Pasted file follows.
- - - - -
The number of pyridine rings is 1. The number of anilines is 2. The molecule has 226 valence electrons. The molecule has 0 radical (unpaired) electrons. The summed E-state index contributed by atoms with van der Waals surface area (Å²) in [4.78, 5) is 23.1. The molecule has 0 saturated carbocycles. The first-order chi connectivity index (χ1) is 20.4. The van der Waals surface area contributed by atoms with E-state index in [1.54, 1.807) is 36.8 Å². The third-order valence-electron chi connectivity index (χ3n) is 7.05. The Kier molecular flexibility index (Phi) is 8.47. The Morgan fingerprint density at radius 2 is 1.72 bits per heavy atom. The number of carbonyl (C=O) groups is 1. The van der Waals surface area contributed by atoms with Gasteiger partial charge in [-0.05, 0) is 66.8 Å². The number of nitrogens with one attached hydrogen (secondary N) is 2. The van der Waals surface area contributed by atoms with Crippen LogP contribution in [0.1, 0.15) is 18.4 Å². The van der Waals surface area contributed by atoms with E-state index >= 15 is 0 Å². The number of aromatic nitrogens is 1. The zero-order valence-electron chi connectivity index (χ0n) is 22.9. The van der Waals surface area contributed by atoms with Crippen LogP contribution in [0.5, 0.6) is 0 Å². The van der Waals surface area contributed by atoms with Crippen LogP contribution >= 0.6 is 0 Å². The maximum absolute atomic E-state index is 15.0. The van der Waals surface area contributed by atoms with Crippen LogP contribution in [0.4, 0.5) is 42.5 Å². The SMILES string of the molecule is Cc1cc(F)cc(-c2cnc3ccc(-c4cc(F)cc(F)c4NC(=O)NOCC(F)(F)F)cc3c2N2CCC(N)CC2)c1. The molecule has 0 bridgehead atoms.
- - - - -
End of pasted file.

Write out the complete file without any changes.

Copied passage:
The number of pyridine rings is 1. The number of anilines is 2. The molecule has 226 valence electrons. The molecule has 0 radical (unpaired) electrons. The summed E-state index contributed by atoms with van der Waals surface area (Å²) in [4.78, 5) is 23.1. The molecule has 0 saturated carbocycles. The first-order chi connectivity index (χ1) is 20.4. The van der Waals surface area contributed by atoms with E-state index in [1.54, 1.807) is 36.8 Å². The third-order valence-electron chi connectivity index (χ3n) is 7.05. The Kier molecular flexibility index (Phi) is 8.47. The Morgan fingerprint density at radius 2 is 1.72 bits per heavy atom. The number of carbonyl (C=O) groups is 1. The van der Waals surface area contributed by atoms with Gasteiger partial charge in [-0.05, 0) is 66.8 Å². The number of nitrogens with one attached hydrogen (secondary N) is 2. The van der Waals surface area contributed by atoms with Crippen LogP contribution in [0.1, 0.15) is 18.4 Å². The van der Waals surface area contributed by atoms with E-state index >= 15 is 0 Å². The number of aromatic nitrogens is 1. The zero-order valence-electron chi connectivity index (χ0n) is 22.9. The van der Waals surface area contributed by atoms with Crippen LogP contribution in [0.5, 0.6) is 0 Å². The van der Waals surface area contributed by atoms with Crippen LogP contribution >= 0.6 is 0 Å². The maximum absolute atomic E-state index is 15.0. The van der Waals surface area contributed by atoms with Crippen LogP contribution in [0.4, 0.5) is 42.5 Å². The SMILES string of the molecule is Cc1cc(F)cc(-c2cnc3ccc(-c4cc(F)cc(F)c4NC(=O)NOCC(F)(F)F)cc3c2N2CCC(N)CC2)c1. The molecule has 0 bridgehead atoms.